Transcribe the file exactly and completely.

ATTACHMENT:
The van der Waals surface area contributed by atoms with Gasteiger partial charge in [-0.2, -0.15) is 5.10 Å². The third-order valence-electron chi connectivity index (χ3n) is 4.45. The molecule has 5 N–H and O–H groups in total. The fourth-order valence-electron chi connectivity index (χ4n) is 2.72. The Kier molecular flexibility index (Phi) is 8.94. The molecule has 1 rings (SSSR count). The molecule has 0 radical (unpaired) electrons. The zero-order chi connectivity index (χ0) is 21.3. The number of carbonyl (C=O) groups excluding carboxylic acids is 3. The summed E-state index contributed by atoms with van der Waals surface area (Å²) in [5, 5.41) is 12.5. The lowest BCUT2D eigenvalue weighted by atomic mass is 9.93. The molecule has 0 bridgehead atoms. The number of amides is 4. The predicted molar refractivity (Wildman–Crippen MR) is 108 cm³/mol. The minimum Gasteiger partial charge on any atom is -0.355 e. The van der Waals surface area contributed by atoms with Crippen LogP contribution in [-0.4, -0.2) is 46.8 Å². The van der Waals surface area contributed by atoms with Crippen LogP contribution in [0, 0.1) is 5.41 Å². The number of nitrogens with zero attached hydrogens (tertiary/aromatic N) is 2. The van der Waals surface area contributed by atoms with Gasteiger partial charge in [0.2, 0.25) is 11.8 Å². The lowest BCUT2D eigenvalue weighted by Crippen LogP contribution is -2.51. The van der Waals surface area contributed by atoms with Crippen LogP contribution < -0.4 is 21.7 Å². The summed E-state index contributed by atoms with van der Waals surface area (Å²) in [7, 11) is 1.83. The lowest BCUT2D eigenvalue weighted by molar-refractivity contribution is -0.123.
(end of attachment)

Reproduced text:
The van der Waals surface area contributed by atoms with Gasteiger partial charge in [-0.2, -0.15) is 5.10 Å². The third-order valence-electron chi connectivity index (χ3n) is 4.45. The molecule has 5 N–H and O–H groups in total. The fourth-order valence-electron chi connectivity index (χ4n) is 2.72. The Kier molecular flexibility index (Phi) is 8.94. The molecule has 1 rings (SSSR count). The molecule has 0 radical (unpaired) electrons. The zero-order chi connectivity index (χ0) is 21.3. The number of carbonyl (C=O) groups excluding carboxylic acids is 3. The summed E-state index contributed by atoms with van der Waals surface area (Å²) in [5, 5.41) is 12.5. The lowest BCUT2D eigenvalue weighted by atomic mass is 9.93. The molecule has 0 bridgehead atoms. The number of amides is 4. The predicted molar refractivity (Wildman–Crippen MR) is 108 cm³/mol. The minimum Gasteiger partial charge on any atom is -0.355 e. The van der Waals surface area contributed by atoms with Crippen LogP contribution in [-0.4, -0.2) is 46.8 Å². The van der Waals surface area contributed by atoms with Crippen LogP contribution in [0, 0.1) is 5.41 Å². The number of nitrogens with zero attached hydrogens (tertiary/aromatic N) is 2. The van der Waals surface area contributed by atoms with Gasteiger partial charge in [0.2, 0.25) is 11.8 Å². The lowest BCUT2D eigenvalue weighted by Crippen LogP contribution is -2.51. The van der Waals surface area contributed by atoms with Crippen LogP contribution < -0.4 is 21.7 Å². The summed E-state index contributed by atoms with van der Waals surface area (Å²) in [7, 11) is 1.83. The lowest BCUT2D eigenvalue weighted by molar-refractivity contribution is -0.123.